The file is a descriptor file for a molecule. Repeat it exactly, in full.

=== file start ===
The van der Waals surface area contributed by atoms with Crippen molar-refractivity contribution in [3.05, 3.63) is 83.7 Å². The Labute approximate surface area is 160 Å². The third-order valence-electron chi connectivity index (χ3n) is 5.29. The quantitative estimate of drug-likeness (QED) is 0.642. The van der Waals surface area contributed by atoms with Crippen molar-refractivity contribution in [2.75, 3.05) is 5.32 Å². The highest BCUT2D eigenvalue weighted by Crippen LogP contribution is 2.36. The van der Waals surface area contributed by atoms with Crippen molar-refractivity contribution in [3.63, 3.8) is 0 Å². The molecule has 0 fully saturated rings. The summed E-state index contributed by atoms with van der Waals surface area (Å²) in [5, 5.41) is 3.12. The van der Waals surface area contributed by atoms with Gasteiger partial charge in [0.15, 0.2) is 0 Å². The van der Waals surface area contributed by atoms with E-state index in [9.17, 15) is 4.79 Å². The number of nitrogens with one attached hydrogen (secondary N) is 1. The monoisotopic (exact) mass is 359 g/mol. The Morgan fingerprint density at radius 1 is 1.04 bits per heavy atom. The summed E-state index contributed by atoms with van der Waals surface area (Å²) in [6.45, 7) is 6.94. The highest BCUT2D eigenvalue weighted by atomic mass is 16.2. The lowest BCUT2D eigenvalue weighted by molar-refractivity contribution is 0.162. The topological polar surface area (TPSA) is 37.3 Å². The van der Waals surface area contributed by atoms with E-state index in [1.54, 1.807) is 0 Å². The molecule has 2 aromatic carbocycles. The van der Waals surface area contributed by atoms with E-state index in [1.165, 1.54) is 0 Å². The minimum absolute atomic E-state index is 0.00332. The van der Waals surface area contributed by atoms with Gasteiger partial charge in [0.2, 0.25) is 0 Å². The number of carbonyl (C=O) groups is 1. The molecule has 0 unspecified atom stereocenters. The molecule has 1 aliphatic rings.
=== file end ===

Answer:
The van der Waals surface area contributed by atoms with Crippen molar-refractivity contribution in [3.05, 3.63) is 83.7 Å². The Labute approximate surface area is 160 Å². The third-order valence-electron chi connectivity index (χ3n) is 5.29. The quantitative estimate of drug-likeness (QED) is 0.642. The van der Waals surface area contributed by atoms with Crippen molar-refractivity contribution in [2.75, 3.05) is 5.32 Å². The highest BCUT2D eigenvalue weighted by Crippen LogP contribution is 2.36. The van der Waals surface area contributed by atoms with Crippen molar-refractivity contribution in [3.63, 3.8) is 0 Å². The molecule has 0 fully saturated rings. The summed E-state index contributed by atoms with van der Waals surface area (Å²) in [5, 5.41) is 3.12. The van der Waals surface area contributed by atoms with Gasteiger partial charge in [0.15, 0.2) is 0 Å². The van der Waals surface area contributed by atoms with E-state index in [9.17, 15) is 4.79 Å². The number of nitrogens with one attached hydrogen (secondary N) is 1. The monoisotopic (exact) mass is 359 g/mol. The Morgan fingerprint density at radius 1 is 1.04 bits per heavy atom. The summed E-state index contributed by atoms with van der Waals surface area (Å²) in [6.45, 7) is 6.94. The highest BCUT2D eigenvalue weighted by atomic mass is 16.2. The lowest BCUT2D eigenvalue weighted by molar-refractivity contribution is 0.162. The topological polar surface area (TPSA) is 37.3 Å². The van der Waals surface area contributed by atoms with E-state index in [1.54, 1.807) is 0 Å². The molecule has 2 aromatic carbocycles. The van der Waals surface area contributed by atoms with E-state index in [1.165, 1.54) is 0 Å². The minimum absolute atomic E-state index is 0.00332. The van der Waals surface area contributed by atoms with Gasteiger partial charge in [0.2, 0.25) is 0 Å². The number of carbonyl (C=O) groups is 1. The molecule has 0 unspecified atom stereocenters. The molecule has 1 aliphatic rings.